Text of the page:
My weight loss and healthy eating class continues. Recent discussions involved restaurants and how in-the-world can you eat healthful out.
Here is some wisdom from the trenches on this topic:
• Don’t go!
• Always eat something either before you go or before your entrée: a salad or celery sticks but something.
• Share. Give part of it to someone else.
• Choose grilled.
• Ask for substitutions. Ask for extra vegetable or vegetables to replace fries, cole slaw or chips.
• Ask for a doggie-bag immediately.
The “doggie-bag” idea was their #1 recommendation. Cut your entrée in half and put it in the take-out box before you eat anything. This really cuts the portion sizes (you’ll be amazed at how much food you have once you get it home) and also allows you to enjoy this meal a second (or possibly third) time. If you wait until you’re done eating or just estimate when to stop eating you end up nibbling away and eat more than you intended.
Their first response “don’t go” may seem extreme but may be the smartest of them all.
Eating away from home—be it fast food breakfast or lunch, a quick pizza on a Friday night or that fancy date on Saturday—has become a way-of-life for many people. I’m showing my age again, but, I remember when eating out was a special event for birthdays or holidays. Now it’s estimated at half of all adults eat at least one meal out every day. That’s a lot of food…and I won’t even talk about the effect this can have on the food budget.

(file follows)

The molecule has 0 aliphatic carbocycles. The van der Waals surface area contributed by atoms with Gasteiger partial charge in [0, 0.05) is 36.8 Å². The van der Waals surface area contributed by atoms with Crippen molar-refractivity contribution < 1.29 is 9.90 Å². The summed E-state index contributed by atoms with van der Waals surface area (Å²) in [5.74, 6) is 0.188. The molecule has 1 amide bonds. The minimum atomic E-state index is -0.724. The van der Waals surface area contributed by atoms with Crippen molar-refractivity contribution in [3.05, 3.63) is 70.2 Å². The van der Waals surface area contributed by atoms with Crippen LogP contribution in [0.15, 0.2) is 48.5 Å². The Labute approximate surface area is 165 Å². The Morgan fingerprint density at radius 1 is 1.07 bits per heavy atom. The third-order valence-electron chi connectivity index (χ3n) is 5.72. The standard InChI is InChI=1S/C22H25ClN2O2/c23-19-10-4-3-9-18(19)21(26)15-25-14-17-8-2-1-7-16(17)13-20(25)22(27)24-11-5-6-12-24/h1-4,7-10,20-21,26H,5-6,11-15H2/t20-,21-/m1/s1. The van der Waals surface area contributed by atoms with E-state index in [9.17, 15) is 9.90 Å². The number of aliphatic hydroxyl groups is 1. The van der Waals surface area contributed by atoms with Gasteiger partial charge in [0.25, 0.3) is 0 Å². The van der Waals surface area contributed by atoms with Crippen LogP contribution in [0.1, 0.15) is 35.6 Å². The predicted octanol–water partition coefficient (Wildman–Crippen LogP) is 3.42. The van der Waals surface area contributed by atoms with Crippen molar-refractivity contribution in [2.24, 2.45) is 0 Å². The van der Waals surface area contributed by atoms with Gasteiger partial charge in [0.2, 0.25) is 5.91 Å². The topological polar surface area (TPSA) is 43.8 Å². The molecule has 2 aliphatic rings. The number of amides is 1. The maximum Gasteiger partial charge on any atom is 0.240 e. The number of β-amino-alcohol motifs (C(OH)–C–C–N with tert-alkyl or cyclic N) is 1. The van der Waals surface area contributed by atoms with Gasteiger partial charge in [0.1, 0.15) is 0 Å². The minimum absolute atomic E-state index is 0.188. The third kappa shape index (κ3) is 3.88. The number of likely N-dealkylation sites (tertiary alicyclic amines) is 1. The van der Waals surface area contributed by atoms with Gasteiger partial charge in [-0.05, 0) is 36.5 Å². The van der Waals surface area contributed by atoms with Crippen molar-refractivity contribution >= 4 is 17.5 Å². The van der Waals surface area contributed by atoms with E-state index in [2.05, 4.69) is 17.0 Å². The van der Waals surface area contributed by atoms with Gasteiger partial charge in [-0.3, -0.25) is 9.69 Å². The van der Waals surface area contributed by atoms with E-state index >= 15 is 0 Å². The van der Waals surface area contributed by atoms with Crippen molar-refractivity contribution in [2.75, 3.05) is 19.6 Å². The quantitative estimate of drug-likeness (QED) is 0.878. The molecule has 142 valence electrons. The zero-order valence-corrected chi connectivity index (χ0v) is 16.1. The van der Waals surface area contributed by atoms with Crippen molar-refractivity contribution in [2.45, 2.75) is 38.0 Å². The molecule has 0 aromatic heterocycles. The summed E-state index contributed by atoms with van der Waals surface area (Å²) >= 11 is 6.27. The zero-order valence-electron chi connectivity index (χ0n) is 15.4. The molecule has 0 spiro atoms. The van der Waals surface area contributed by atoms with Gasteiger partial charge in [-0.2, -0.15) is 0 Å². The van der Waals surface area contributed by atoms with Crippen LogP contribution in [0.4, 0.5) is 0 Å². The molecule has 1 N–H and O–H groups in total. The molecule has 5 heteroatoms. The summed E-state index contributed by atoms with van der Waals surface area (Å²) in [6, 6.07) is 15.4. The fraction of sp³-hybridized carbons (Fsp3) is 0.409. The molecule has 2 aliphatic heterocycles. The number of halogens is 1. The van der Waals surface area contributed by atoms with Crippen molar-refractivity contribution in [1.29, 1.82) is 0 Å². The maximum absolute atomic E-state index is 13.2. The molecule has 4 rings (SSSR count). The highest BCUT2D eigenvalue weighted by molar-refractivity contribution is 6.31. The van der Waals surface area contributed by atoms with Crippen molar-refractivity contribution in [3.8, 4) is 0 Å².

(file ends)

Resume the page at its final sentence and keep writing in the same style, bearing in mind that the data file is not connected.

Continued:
Restaurant meals tend to be larger and higher in calories, fat, saturated fat and sodium than we need. Also, it’s hard to get fruits and vegetables in restaurant meals (French fries don’t count!). Low-fat or non-fat dairy products are almost nonexistent at restaurants. While some fast food restaurants are now offering these items in their kids’ meals, the price of little bags of carrots or apples just astounds me.
Planning can also be the key when eating out. If you’re planning a social night out at a restaurant, adjust your eating the rest of the day to allow for the uncertainty of restaurant meals. Don’t skip meals, but eat healthfully. You don’t want to be starved when you get to the restaurant. Also, can you get a copy of the menu before—this can allow you to plan. If it’s available, look up the nutrition analysis of the menu items. This will help you make good choices.
I’m not saying to never ever eat out again. But, even the most dedicated healthful eater can have problems in restaurants. You have much more control when eating at home. Maybe the idea is to eat out less, pack your lunch more often and plan ahead a little.
Cheryle Jones Syracuse, MS
Professor Emeritus, The Ohio State Univerisity